July 23 12:48 PM

Making the last five seconds count

Make sure you can maneuver for any type of shot in your treestand. Deer sometimes come in at the worst possible spots, that's why it's important to have clear shooting lanes. Author photos

September 01, 2007
The last couple seconds of the hunt are the most important and provide the most excitement. It is also the time when a lot of hunters make mistakes and lose a great opportunity to kill a buck. One main reason is that hunters aren't mentally prepared when a shot opportunity presents itself. It's extremely hard to make sense of things under pressure.

Like a lot of other sports, it is smart to develop a good pre-game ritual. It's kind of like a major league baseball player going through his batting ritual before every pitch. This ritual is practiced everyday during batting practice so when the game comes they are ready. This ritual helps block out a screaming fan or a pressure situation. Bow hunting is very similar. Having a routine will cut down on a lot of missed shots and blown opportunities. Some hunters say a prayer or have a special saying to calm their nerves and get them into their routine. Whatever it takes to find your rhythm, practice it at the range so it becomes second nature in the field.

Another good strategy is to imagine the hunt before it happens. Once you sit down and are safely in position, scan the area. Begin to imagine how the hunt will unfold. Being able to imagine what could happen can really help you when it does happen. This will really help combat the dreaded buck fever. Buck fever can make the most seasoned hunter shake in their boots and ruin a great hunt. But by imagining the hunt beforehand, it can help take the pressure off the hunter when the buck comes in from a weird angle or behind them. Make sure you go through all your shot options and obstacles.

Watch the hunt unfold in your mind and answer questions before they come up. Where is a good spot to shoot? Do I have clear shooting lanes? What if he comes in behind me?

Be aware of limbs and other extremities that could alter the flight of your arrow. Don't overlook the importance of clear shooting lanes, they are vital and this is an excellent time to find good shooting lanes and range the distance ensuring proper shot placement. It's always good to have back up plans just in case plan A doesn't work. Always eliminate anything that could screw up your shot and imagine it all before it happens.

Countless hunters have gone home broken hearted and with empty freezers because they misjudged the buck's distance. Let your rangefinder be one of your most important hunting tools. Remember it's much easier to do the range finding before that buck even appears.

While sitting in your stand, range different landmarks and be confident with the distance given. Too often hunters try to guess or have a lack of faith in their range finders. Besides giving the hunter accurate yardage, it can be a great confidence booster. Like any sport, confidence is huge when bow hunting. A lot of times confidence will be the single most important aspect of the hunt. Having pre-ranged reference points can take the guesswork out and replace it with confidence. Take care of all the ranging and distance checking before the deer start to arrive.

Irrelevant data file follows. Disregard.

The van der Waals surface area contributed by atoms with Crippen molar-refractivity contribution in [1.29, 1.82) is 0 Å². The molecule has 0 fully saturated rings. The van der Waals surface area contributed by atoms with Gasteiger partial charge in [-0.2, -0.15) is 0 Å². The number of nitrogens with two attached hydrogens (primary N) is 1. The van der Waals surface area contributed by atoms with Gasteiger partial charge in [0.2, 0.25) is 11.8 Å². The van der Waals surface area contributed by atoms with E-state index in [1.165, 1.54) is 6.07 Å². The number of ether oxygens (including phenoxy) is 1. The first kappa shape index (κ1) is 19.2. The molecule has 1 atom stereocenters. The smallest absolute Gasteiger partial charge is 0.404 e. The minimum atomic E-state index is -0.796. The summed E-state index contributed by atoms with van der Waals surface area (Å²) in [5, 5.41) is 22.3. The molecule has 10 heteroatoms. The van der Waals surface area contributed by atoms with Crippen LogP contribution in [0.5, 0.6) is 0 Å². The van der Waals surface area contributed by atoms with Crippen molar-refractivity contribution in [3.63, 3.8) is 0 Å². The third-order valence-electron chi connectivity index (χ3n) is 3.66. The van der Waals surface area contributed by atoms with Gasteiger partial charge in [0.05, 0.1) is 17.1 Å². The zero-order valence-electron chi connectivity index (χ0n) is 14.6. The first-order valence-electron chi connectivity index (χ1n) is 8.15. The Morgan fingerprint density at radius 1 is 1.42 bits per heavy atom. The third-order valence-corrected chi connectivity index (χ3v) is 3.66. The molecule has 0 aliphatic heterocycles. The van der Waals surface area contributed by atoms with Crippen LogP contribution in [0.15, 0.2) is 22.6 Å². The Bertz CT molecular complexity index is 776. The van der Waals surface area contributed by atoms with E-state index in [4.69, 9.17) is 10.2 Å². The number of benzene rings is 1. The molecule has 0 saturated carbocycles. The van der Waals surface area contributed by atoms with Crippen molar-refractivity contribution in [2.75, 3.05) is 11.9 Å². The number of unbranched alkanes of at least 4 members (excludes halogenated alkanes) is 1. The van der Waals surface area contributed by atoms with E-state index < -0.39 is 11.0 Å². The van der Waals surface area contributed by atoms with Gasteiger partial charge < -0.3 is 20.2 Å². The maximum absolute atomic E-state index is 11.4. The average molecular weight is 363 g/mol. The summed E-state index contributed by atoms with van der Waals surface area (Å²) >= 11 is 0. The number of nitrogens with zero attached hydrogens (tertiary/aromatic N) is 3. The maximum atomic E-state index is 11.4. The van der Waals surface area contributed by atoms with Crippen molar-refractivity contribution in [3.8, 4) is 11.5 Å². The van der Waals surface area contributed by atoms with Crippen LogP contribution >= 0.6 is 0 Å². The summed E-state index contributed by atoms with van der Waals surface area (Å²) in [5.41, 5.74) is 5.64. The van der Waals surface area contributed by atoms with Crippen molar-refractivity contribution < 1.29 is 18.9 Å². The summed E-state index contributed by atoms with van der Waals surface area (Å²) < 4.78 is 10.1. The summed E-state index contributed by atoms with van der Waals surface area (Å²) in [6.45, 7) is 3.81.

A release is another piece of equipment that can make or break a hunt. It's important to pick a release that feels comfortable and fits the hunter's hand properly. Comfort is important but the release should pull smoothly. Shots should be squeezed slowly, avoid punching or jerking your release. Make sure your release is quiet and triggers at a desired pressure. Release aids can be adjusted for a quick, sensitive trigger but most importantly make sure it is comfortable for your shooting style.

Drawing your bow is a skill that is sometimes overlooked but can pay big dividends when trying to fill your tag. There is a small window between drawing too early and drawing too late. If you draw early it increases your risk of holding your bow too long and taking a bad shot. If you draw too late it can spook the deer and ruin the hunt.

In my opinion it's better to draw early and your bow should be drawn when the deer is in a comfortable range. This can vary depending on the speed of the deer. During the rut, bucks seem to be running full speed leaving the hunter less time to draw their bow. Some hunters get into a bad habit of waiting for the "perfect" time to draw their bow and lose their opportunity. Knowing how and when you are going to draw can take away some of the mistakes made during the last five seconds of the hunt.

After spending all summer dreaming about shooting a buck, it pays to have a plan in place to maximize your chances. Remember to make as many decisions as possible before the buck arrives. Anticipation can help take some of the pressure off the actual shot. When the buck does show up you will have a plan and hopefully some venison for the freezer.n

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